New center, medical-nursing team can help ostomy patients achieve quicker return to normalized living
One of a surgical patient’s most unsettling surprises can arrive in the recovery room with the discovery that an ostomy bag is now an appendage, potentially a long-term one.
Enter the recovery follow-up team, whose nurse and physician members are confronted with explaining the unexpected need for the bag along with the myriad details of what lies ahead.
Whether the need for an ostomy bag comes as an unexpected revelation or is known in advance, as it most often is, dealing with patients’ questions and uncertainties can be a daunting issue.
It was this challenge that led Dr. Gordon Bozin and his medical team at Chandler Regional Medical Center to develop one of the area’s newest ostomy centers, a compact but fully operational facility that provides an in-depth overview of the ostomy phenomenon.
Best of all, says Barbara McGuire, RN, who is part of the team overseeing the new facility, its location on the Chandler Regional campus will give patients the benefit of receiving instruction, support and care close to home.
Previously, patients were required to visit an ostomy-care facility out of the immediate area, according to McGuire.
Chandler Regional’s nationally certified and specially trained WOCNs, or wound ostomy and continence nurses such as McGuire, have extensive knowledge of ostomy care and the related experience to help patients effectively manage ostomies and ease their return to normal life.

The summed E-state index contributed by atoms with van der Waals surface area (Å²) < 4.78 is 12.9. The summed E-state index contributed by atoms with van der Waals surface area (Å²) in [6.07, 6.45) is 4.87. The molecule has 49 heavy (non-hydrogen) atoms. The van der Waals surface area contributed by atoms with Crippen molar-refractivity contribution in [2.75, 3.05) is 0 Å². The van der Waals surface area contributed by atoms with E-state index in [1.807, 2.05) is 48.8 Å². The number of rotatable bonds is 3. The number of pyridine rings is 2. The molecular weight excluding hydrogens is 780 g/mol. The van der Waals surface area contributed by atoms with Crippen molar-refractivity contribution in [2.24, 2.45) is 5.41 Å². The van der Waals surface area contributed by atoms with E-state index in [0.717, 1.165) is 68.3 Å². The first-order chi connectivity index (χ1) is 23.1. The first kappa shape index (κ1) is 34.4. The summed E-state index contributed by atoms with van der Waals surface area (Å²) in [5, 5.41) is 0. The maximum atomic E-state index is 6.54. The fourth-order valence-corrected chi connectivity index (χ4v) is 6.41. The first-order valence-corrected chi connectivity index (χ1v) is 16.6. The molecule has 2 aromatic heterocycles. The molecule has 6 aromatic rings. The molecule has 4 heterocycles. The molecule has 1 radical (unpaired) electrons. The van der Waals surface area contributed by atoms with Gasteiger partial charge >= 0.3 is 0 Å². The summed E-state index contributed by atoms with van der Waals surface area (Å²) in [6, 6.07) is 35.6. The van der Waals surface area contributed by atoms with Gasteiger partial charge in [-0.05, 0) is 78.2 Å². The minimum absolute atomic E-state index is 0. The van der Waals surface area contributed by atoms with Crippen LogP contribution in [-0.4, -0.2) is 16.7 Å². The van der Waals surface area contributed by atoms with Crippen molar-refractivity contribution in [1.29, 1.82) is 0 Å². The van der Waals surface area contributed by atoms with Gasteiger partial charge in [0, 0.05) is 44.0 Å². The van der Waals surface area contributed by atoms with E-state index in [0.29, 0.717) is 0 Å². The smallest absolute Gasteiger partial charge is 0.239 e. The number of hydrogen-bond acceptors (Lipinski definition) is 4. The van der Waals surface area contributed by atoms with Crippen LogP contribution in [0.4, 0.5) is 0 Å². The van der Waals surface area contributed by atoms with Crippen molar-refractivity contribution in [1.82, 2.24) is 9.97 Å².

In the United States alone, more than 75,000 people each year undergo surgery that results in an ostomy, a surgically created opening in the body for the discharge of body wastes, said Kay Prost, RN, the hospital’s medical-surgical director.
A person usually has ostomy surgery to relieve or cure the symptoms of a disease or condition adversely affecting the digestive or urinary tract system, said Prost.
The most common procedures requiring ostomy surgery relate to cancer treatment. Other reasons for an ostomy may include diverticulitis, imperforate anus, Hirschsprung’s disease or physical trauma.
“Working with a WOCN will improve patient comfort level and reduce complications,” said Patty White, who served as hospital president and CEO while the ostomy program was being developed.
White said it is commonly known that optimal care and management can lead to better medical outcomes, quicker recovery and a faster return to normal activities.
“We knew there was a need in the southeast Valley for ostomy support services so we put a team of experts in place to create this program.”
White is now president and CEO of St. Joseph’s Hospital and Medical Center in Phoenix.
The clinic, located on Chandler Regional’s campus in the Morrison Building at 1875W. Frye Road, will be open Monday through Friday based on the needs of individual patients.
Patients can be referred by their primary care doctor or surgeon, and can call 480-728-3836 to make an appointment.
It is not a walk-in clinic and appointments are required.